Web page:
After the polls at the beginning of the year showed Marine Le Pen neck and neck with Emmanuel Macron in the second round of the 2022 presidential elections, the regional and departmental elections in June were a real cold shower for the National Rally. The results were well below those forecast by opinion polls and in sharp decline compared to the 2015 elections. And, they confirm the the risk of demobilization of the traditional electorate of the National Front, which is linked to the strategy of “de-demonization” adopted by the chairwoman of the party, itself renamed from National Front (FN) to National Rally (RN) in 2018.
In last June’s elections, which were marked by a very high abstention rate (two-thirds, a level never reached before), the majority of the RN’s usual voters chose to stay at home, and Marine Le Pen’s party, which was hoping it would soon govern for the first time in its history in at least one region, failed to achieve that goal. As a result, the leader of the French patriotic right party is no longer entirely sure she will be in the second round of the next presidential election. Even if she qualifies, a victory now seems totally out of reach, even though Macron’s party LREM fared even worse than the RN in June’s elections.
In these conditions, many French conservatives have reproached Marine Le Pen for being the best bulwark of the left against a victory of the conservative, anti-mass immigration, sovereignty-oriented right. At the same time, Marine Le Pen is accused of purging the party of its leaders – who are too conservative, too Catholic, or too focused on identity politics – in order to present herself as the leader of a party which is neither of the right nor of the left, a point she likes to emphasize. Le Pen prefers to talk of the political scene as being divided between patriots and globalists. According to the French conservative weekly Valeurs Actuelle, a new purge is now going on after last year’s, which saw Nicolas Bay, a member of the RN’s executive committee, ousted from the committee in charge of nominating the RN’s candidates for elections, including for the upcoming regional and departmental elections. Bay, a conservative Catholic MEP who is vice chair of the Identity & Democracy Group in the European Parliament, as well as a member of the Regional Council of Normandy, is the only RN executive committee member who is no longer in the committee in charge of nominating candidates.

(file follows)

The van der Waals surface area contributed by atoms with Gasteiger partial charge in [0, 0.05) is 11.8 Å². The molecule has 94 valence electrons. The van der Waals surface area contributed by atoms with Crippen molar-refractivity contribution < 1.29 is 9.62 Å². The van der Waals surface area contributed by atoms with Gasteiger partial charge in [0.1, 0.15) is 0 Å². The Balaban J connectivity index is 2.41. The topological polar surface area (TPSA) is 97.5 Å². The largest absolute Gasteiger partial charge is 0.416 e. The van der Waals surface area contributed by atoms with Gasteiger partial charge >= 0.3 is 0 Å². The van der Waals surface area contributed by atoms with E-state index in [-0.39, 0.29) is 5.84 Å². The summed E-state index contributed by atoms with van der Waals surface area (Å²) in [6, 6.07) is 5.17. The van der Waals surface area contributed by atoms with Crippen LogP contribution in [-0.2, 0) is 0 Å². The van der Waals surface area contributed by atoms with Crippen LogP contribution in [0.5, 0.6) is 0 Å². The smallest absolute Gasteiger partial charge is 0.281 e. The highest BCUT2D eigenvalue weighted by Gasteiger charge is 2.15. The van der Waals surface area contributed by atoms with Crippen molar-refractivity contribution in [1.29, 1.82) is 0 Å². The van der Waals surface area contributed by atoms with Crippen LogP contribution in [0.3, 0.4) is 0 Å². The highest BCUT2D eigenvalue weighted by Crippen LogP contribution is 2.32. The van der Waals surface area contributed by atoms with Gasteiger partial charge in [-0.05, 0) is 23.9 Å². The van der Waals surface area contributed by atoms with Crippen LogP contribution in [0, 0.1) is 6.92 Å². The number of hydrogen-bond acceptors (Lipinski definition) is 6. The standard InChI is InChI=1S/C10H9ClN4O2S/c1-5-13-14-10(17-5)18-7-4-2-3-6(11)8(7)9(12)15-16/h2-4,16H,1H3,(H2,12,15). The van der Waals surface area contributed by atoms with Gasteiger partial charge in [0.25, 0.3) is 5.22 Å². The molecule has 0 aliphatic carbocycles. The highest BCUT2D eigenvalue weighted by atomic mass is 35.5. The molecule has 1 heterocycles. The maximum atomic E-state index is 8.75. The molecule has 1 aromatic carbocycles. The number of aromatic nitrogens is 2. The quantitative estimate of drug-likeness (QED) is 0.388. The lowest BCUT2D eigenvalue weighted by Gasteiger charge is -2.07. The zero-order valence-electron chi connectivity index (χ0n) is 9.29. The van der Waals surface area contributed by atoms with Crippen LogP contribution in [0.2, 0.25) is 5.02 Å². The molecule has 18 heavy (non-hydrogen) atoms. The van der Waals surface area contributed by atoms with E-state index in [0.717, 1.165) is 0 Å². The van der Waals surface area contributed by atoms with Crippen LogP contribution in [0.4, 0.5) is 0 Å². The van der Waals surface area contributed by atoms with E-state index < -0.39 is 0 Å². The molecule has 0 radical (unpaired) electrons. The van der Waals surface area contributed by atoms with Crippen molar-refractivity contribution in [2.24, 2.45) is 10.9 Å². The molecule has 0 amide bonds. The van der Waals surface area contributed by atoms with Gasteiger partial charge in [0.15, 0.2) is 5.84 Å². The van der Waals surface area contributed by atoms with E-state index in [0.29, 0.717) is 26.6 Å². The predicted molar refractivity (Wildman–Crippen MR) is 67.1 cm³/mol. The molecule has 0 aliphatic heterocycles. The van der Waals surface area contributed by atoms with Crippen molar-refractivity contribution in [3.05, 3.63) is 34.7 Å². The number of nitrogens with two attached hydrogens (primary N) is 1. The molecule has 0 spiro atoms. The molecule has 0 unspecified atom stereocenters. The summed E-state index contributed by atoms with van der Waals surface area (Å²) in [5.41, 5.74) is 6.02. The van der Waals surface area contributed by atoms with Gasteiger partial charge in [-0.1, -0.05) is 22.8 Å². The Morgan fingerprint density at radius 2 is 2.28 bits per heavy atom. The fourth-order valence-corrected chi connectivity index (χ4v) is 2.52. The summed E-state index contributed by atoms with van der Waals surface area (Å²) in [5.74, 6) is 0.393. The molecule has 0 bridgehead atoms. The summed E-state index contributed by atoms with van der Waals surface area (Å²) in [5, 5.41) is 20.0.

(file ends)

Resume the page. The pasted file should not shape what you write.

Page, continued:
Marine Le Pen’s overly polite discourse on immigration and Islam caused the media-friendly Frenchman of Egyptian Copt origin Jean Messiha to leave this year. On the issue of the anti-Covid health pass, while she and her party voted against it in the National Assembly, Marine Le Pen appears quite silent compared to her former adviser Florian Philippot, one of the main instigators of the increasingly massive anti-segregation demonstrations that now take place every Saturday throughout France. Philippot, whose party Les Patriotes had never been able to break through until now, could thus benefit from this fight, now partially abandoned by the National Rally.
Unlike journalist and essayist Éric Zemmour, whose 2022 presidential bid seems increasingly likely (perhaps after an alliance with Philippot?), Marine Le Pen was absent from the police demonstration on May 19. Policemen were demanding more severity against the attackers of law enforcement officers following several brutal attacks. Jean Messiha was also there. And, while she had criticized the decision to dissolve the Génération Identitaire movement, Marine Le Pen forbade members of the Rassemblement National from taking part in the demonstration against that dissolution in February, for fear that the mainstream media would use an RN presence to attack her and show how far right she truly is.
Like other RN MPs, she did not take part in the vote against the bioethics law at the end of June, even though this law introduces medically assisted procreation for lesbians and single women and strongly liberalizes research on human embryos, fulfilling the wishes of the most radical progressive left. At the same time, Marine Le Pen and her party have been very critical of this law, and their absenteeism in the National Assembly makes them less than credible when they scold voters who did not bother to go to the polls for the regional and departmental elections. Incidentally, in the 2017 presidential election, Marine Le Pen promised to repeal the law that introduced “gay marriage” in France, but the RN has since backed away from that promise. Same-sex marriage is no longer an issue for Le Pen’s party, and the same will probably happen soon with medically assisted procreation for lesbians.